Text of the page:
By Tim Dain, Physiotherapist.
How many hours of sleep did you manage last night? During sleep, our breathing slows and deepens, to deliver more oxygen to our bloodstream whilst our brains recognise, restore and refine the motor skills we have learnt whilst awake. Simultaneously, physical and mental repair occurs as levels of adrenaline and testosterone subside and cortisol levels re-balance to regulate stress.
Also during sleep, there is a spike in levels of Somatotropin (Human Growth Hormone) which as well as being responsible for our children getting taller, in adulthood promotes cell reproduction and regeneration by acting as an Anabolic agent.
Somatotropin has many known effects and some which remain unclear, it is associated with:
• Promoting the uptake of calcium and mineralisation of bone
• Increasing muscle mass
• Promoting the breakdown of fats
• Increasing protein synthesis, the process whereby biological cells renew
• Maintaining the natural equilibrium (Homeostasis) which provides optimal conditions for our bodies to function
• Reducing the uptake of glucose by the liver whilst also promoting gluconeogenesis, the metabolic pathway that results in the generation of glucose from non-carbohydrates
• Maintaining the function of the pancreatic islets, which are responsible for the production of several hormones including Insulin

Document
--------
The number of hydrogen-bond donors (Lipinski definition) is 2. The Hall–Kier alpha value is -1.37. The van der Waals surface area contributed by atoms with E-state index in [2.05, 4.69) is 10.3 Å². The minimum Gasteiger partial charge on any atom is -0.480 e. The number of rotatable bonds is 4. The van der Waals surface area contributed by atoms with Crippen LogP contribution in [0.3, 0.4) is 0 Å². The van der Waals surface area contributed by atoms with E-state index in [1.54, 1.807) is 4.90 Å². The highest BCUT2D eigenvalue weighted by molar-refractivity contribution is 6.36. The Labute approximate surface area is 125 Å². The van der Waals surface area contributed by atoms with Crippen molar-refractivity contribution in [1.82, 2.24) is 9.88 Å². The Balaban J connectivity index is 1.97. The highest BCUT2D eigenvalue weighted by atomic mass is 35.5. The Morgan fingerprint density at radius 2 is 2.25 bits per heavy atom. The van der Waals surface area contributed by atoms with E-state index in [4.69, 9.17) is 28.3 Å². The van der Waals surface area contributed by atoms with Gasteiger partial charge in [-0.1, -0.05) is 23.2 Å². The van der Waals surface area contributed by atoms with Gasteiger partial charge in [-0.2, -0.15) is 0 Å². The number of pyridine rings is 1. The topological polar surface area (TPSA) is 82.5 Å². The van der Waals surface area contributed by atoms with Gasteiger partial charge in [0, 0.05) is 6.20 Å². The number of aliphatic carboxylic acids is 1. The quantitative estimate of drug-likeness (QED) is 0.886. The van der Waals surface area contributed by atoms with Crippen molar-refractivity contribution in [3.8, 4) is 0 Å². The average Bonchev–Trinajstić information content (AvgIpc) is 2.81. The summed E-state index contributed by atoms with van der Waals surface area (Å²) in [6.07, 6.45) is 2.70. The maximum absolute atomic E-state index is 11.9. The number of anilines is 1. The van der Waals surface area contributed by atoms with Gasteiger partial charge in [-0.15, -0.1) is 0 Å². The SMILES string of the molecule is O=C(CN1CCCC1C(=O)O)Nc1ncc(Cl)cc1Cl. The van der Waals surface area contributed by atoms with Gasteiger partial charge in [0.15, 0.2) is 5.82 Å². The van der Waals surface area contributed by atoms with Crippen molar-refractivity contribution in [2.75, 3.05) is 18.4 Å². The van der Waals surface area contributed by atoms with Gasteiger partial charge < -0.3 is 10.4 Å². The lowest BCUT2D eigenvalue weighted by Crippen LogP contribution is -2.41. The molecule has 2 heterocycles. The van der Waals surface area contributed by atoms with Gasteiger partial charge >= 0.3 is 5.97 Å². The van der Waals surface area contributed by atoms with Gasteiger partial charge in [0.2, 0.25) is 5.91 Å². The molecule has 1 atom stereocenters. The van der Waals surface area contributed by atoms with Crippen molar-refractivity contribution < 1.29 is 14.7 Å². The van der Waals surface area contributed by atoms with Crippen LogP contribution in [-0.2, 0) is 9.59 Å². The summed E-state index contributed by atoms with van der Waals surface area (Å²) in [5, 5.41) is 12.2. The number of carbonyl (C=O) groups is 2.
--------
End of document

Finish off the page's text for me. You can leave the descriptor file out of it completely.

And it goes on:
• Stimulating the immune system
• Increases the metabolism of Thyroid hormones, which control breathing, heart rate, our central and peripheral nervous systems, body weight, menstrual cycles, temperature and Cholesterol levels
Studies involving patients with a Somatotropin deficiency have also suggested it has a crucial role in mental and emotional well-being and in maintaining energy levels. Adults with Somatotropin deficiency often have higher rates of depression, whilst replacement therapy has been proposed as a treatment for depression. Similarly, when studied in the context of brain function, for example learning and memory, Somatotropin appears to improve our cognitive functioning.
So, if you’ve been ‘burning the candle at both ends’ lately, maybe it’s time for an early night?
See this feature on foods that disrupt sleep – runners world.